Rich Wilson, author of the official Dream Theater biography, ‘Lifting Shadows’, has penned the Hammer track-by-track of their latest album, ‘Black Clouds And Silver Linings’.
A Nightmare To Remember
Opening with a creepy piano introduction before some dark and imposing chords, some truly blistering kick drums appear before a weighty riff takes control. A few minutes on, and the headlong pace breaks into a lighter guitar motif, before another guitar melody drifts in. LaBrie’s vocals sound controlled and as with the rest of the album, this is Dream Theater sounding just so much bigger than before. This song lasts a mesmerising sixteen minutes, but at no time does it sound contrived or laboured. With that amount of time to play with, the track has a flurry of time signature changes. John Petrucci is inspired and delivers a fret melting solo nine minutes in, directly followed by keyboard wizard Jordan Rudess cranking out some crazy riffs of his own, before the pair trade off licks and unisons. There are a few of the growling vocals that caused a certain amount of controversy on their last album Systematic Chaos, but they are fleeting and quickly disappear as more curveballs are thrown in. Some typically wacky Jordan Rudess melodies take the track in a new direction before a more explosive version of the original riff from all of ten minutes ago returns. For an opening album tracks, it’s an enthralling and exhausting musical journey.
A Rite Of Passage
How can you follow a song that’s sixteen minutes long? How about one that extends to eight and a half? There’s an eastern influence in the calm guitar opening which lasts for a matter of seconds before catchy riffs take over. Again there are a few growling vocals in there that might raise a few eyebrows. The chorus is a true arms-aloft anthem, which is no doubt why an edited five-minute version has been chosen as the album’s lead single. The production is also noticeably slick and James LaBrie hasn’t sounded this solid in years. Two thirds of the way in, a new ferocious riff grabs you by the shirt and throws you in another unanticipated direction. Petrucci delivers another killer solo in a flurry of tempo changes. He then passes the baton to Jordan Rudess who produces some hyperactive fingerwork of his own. This song encompasses everything that Dream Theater detractors loathe but everything that their fans will adore.
Wither is a break from all the intensity, with a five-minute ballad that’s harmonious and intensely hummable. Much like Vacant on the band’s Train Of Thought album it’s a welcome intermission. There’s even a string section accompanying the immediately infectious chorus and it’s likely to appeal to old-school DT fans. This leads into a lilting piano section before Petrucci provides an almost Brian May like triumphant, song-ending solo.
The Shattered Fortress
This is the final piece of the so-called AA saga, which has seen a musical and lyrical of linking of tracks spread over the last few albums. It will eventually be fixed to the end of Repentance to form a gargantuan concept album to be performed live. The track opens with its own distinctive riff before nodding at the musical motifs from the previous songs in the piece. There are some truly juddering riffs as well as a fleeting return of those growling vocals that might have some fans (who want Dream Theater to sound like Dream Theater and not Opeth) questioning the band’s motives. There’s a muscular reprise of the opening riff from The Root Of All Evil before another change of pace to an almost symphonic, film-score section. There are more melody changes and frenetic keyboard workouts before the track breaks down into a wonderfully clean guitar sound. It’s another exhilarating and unremitting twelve-minute ride.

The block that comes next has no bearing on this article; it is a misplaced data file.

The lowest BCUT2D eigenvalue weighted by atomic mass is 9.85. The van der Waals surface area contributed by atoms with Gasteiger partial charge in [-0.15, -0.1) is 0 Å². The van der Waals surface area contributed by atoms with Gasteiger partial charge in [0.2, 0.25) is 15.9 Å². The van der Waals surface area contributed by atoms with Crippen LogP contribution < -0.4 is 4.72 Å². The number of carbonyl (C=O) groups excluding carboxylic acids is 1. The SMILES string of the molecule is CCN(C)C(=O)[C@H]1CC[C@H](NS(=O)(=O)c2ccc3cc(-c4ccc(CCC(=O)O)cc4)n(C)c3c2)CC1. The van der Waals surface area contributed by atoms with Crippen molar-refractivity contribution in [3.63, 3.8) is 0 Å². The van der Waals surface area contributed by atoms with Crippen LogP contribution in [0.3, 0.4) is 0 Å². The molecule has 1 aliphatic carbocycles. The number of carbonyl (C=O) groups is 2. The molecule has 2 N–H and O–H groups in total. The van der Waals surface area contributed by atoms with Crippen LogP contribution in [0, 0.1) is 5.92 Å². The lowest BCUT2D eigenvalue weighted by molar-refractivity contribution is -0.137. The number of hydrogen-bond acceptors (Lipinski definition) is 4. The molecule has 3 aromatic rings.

The Best Of Times
This opens with a beautifully mellow piano motif, before being joined by a string section. The track then rapidly increases in tempo with a driving riff reminiscent of Rush’s Spirit Of Radio. The song is crammed with uplifting melodies, soaring guitars and keyboards and is arguably the most old-school Dream Theater track on the album. It’s also the album’s finest track that will have you straining to press the repeat button.
Lyrically, it’s a touching and heartfelt tribute to Mike Portnoy’s father, Howard, who died at the end of last year. There’s a rousing finale with an extended Petrucci flurry of notes before returning to the tracks signature melody. Utterly bewitching.
The Count Of Tuscany
This is the monster – an epic track that extends over nineteen minutes. The opening section sounds like Yes with bite, before heavier riffs take over the song’s direction.
It’s typically Dream Theater, with a vast array of time signature changes and intermingling melodies – and that’s just in the first three minutes. There are some bombastic heavy riffs that all blend seamlessly with countless melodies. In fact in that regard, it’s reminiscent of the similarly expansive A Change Of Seasons and is destined to become a Dream Theater classic. The latter few minutes are dominated by an almost Pink Floyd guitar elegance, with an acoustic guitar then building to a formidable – if mellow – finale to a compelling album.
There will be plenty of areas of discussion about the merits of the album by the Dream Theater die-hards. But taken as a whole, this is Dream Theater’s finest and most balanced album in a decade. If Systematic Chaos helped them to partially lose the cult band tag, then Black Clouds & Silver Linings with surely take them to the next level.